A windmill against a green countryside background on a cloudy day

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HDR photography

HDR stands for high dynamic range and in photography describes a way to capture the detail in the lightest and darkest elements of a photo. Essentially it involves taking and combining more than one image of the same scene to get the best elements of each.

There are many scenes that have a dynamic range too wide for a camera to record all the detail in a single frame. For instance a landscape on a sunny day, shooting from a window to the bright outside or photographing a building in shade that is in front of a bright blue sky.

A brighter version of the main windmill picture on the left, a darker version on the right.

In this scene one shot loses the cloud detail in the sky, in the next the base of the windmill is lost. The final HDR image is produced in-camera. You can now view detail in both the darks and the lights of the image, the camera has balanced out the exposures to produce an image far closer to what the human eye can see.

Many compact cameras and smartphones have an HDR function built in. Usually there isn’t much control over the output, simply select the function and shoot the image. Often the camera will ask you to keep the camera steady as it takes a series of images with different exposures and combines them automatically to produce the final HDR image.

A DSLR with an HDR function can offer more flexibility. You may be able to choose how many images the camera takes and how far apart the exposures are set. This will enable you to get exactly the shot you are after.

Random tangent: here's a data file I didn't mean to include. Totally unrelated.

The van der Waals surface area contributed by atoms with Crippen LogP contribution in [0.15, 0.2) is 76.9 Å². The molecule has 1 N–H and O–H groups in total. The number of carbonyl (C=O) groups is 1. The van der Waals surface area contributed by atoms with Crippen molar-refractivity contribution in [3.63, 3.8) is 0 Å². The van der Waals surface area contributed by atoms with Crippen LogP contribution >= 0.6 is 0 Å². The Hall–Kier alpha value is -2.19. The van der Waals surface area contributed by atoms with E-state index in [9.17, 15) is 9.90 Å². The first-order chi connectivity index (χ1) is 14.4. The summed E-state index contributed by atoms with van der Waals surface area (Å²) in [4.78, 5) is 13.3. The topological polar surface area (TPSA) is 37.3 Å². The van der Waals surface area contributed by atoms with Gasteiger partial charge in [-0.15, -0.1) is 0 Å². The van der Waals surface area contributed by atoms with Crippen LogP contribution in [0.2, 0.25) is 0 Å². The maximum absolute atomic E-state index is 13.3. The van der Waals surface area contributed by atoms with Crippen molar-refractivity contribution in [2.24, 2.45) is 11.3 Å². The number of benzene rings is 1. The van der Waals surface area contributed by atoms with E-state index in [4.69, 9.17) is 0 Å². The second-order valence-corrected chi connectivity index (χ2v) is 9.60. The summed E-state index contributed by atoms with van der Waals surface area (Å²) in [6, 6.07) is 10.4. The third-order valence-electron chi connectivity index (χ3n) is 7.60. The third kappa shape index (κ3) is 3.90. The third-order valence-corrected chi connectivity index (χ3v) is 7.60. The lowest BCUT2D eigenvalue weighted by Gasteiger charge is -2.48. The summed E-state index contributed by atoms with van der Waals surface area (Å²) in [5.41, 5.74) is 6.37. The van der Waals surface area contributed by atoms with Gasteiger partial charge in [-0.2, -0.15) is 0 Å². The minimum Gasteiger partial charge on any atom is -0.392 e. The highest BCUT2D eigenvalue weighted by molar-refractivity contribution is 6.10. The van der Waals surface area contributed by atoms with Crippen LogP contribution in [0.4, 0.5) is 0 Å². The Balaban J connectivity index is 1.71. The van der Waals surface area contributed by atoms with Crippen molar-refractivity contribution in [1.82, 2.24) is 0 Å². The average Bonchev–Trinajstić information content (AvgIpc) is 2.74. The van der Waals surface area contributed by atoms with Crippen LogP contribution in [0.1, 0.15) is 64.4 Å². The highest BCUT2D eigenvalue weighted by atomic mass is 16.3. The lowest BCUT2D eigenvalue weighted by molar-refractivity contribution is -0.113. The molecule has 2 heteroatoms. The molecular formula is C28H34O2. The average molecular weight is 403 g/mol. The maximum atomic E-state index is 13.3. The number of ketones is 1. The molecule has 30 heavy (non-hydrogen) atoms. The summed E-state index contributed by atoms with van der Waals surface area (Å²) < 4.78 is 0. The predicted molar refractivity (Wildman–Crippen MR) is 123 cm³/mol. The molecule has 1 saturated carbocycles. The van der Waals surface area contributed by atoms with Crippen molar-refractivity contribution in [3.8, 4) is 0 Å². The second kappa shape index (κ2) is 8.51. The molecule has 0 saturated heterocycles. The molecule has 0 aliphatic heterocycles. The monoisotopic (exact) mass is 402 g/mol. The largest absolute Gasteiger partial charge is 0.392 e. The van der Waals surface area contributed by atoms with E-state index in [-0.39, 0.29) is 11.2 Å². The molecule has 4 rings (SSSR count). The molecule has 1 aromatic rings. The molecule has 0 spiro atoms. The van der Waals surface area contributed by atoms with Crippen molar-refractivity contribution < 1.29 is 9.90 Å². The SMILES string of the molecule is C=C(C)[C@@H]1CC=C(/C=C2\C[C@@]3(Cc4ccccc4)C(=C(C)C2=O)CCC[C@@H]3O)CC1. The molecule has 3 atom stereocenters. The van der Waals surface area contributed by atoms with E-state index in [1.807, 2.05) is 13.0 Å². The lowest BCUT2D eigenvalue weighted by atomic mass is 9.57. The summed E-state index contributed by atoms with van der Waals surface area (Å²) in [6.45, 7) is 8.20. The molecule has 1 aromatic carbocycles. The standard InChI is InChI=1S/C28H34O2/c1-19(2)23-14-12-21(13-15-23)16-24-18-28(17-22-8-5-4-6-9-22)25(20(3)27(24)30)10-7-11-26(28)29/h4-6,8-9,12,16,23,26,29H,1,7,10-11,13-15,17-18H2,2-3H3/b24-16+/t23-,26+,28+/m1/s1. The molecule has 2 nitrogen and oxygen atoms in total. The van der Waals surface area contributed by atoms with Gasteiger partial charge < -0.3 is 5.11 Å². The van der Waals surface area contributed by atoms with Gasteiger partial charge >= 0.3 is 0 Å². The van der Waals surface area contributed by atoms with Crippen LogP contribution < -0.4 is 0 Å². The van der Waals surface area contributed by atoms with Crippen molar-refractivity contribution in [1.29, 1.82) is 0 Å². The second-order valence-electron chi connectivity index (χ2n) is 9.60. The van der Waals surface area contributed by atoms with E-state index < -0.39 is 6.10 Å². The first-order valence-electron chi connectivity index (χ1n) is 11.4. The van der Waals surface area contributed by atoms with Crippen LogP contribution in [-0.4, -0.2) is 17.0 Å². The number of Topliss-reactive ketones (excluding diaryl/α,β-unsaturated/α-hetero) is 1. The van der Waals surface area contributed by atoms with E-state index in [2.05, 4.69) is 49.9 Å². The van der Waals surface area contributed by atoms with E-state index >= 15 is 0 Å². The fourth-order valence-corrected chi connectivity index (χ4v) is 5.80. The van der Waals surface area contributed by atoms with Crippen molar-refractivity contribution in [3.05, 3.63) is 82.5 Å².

Use a tripod. One important thing to bear in mind is that when the camera exposes for the darks it drops the shutter speed. In fact a fixed shooting position will always help as the camera will find it much easier to align the exposures if they are very similar in composition.

You can create your own HDR image. To do this, all you need is a little knowledge of exposure control.

1. Select shooting mode Aperture Priority and establish your ISO and aperture.

2. Switch the exposure-metering mode to Average or Evaluative. With these settings your camera will select an average exposure based on all the tones in the scene.

3. Use the exposure compensation dial to under and over expose the scene. How much depends on the amount of light and dark in the scene.

4. Start with 1 stop variations. So, take a shot at -1 on the exposure compensation dial, then turn the dial so it reads -2 and then -3. Repeat, this time overexposing at +1, +2, and +3. You may not use all these images in the final HDR but it’s good to have the data just in case.

5. Alternatively you can use Autoexposure bracketing (AEB), which lets you decide how much you will under and overexpose, then takes the series of photos in one go

"A fixed shooting position will always help as the camera will find it much easier to align the exposures if they are very similar in composition."

On your computer use software to combine the images into a single image. Many Canon cameras come with Digital Photo Professional (DPP) software which has a special HDR tool.

Try to create an image that was similar to how you saw it, our eyes have a much greater dynamic range than cameras so this technique can be used to bring a scene back to how you remember seeing it.

Look for opportunities to use this technique. Working out when to use HDR is as much of a skill as producing good HDR images themselves. Practice on the obvious landscapes and skies but also keep it mind HDR as a useful technique for detail and macro photography, where you can bring out unseen detail and make for some very interesting images.

Inside a windmill, looking up at the mechanisms.

Often images with lots of detail make for interesting HDR images. Using HDR in this image has given it greater depth as you can now see right into the windmill mechanism, far closer to what the photographer experienced with the naked eye.

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